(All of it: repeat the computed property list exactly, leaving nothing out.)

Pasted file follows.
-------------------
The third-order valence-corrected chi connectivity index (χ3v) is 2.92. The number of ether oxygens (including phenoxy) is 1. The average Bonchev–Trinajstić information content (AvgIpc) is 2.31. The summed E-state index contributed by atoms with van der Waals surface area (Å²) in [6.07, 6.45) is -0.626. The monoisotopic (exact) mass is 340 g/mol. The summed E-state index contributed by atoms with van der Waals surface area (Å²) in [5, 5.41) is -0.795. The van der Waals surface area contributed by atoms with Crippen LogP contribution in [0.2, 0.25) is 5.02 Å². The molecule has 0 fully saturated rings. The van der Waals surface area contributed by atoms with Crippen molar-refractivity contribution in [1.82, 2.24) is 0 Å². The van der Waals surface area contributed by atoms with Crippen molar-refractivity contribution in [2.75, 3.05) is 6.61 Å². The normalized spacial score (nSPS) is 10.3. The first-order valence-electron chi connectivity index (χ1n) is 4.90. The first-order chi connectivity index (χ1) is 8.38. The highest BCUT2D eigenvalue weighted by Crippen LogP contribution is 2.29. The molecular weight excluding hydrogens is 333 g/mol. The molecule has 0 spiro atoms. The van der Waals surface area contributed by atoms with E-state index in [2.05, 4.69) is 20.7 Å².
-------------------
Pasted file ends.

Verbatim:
The third-order valence-corrected chi connectivity index (χ3v) is 2.92. The number of ether oxygens (including phenoxy) is 1. The average Bonchev–Trinajstić information content (AvgIpc) is 2.31. The summed E-state index contributed by atoms with van der Waals surface area (Å²) in [6.07, 6.45) is -0.626. The monoisotopic (exact) mass is 340 g/mol. The summed E-state index contributed by atoms with van der Waals surface area (Å²) in [5, 5.41) is -0.795. The van der Waals surface area contributed by atoms with Crippen LogP contribution in [0.2, 0.25) is 5.02 Å². The molecule has 0 fully saturated rings. The van der Waals surface area contributed by atoms with Crippen molar-refractivity contribution in [1.82, 2.24) is 0 Å². The van der Waals surface area contributed by atoms with Crippen molar-refractivity contribution in [2.75, 3.05) is 6.61 Å². The normalized spacial score (nSPS) is 10.3. The first-order valence-electron chi connectivity index (χ1n) is 4.90. The first-order chi connectivity index (χ1) is 8.38. The highest BCUT2D eigenvalue weighted by Crippen LogP contribution is 2.29. The molecular weight excluding hydrogens is 333 g/mol. The molecule has 0 spiro atoms. The van der Waals surface area contributed by atoms with E-state index in [2.05, 4.69) is 20.7 Å².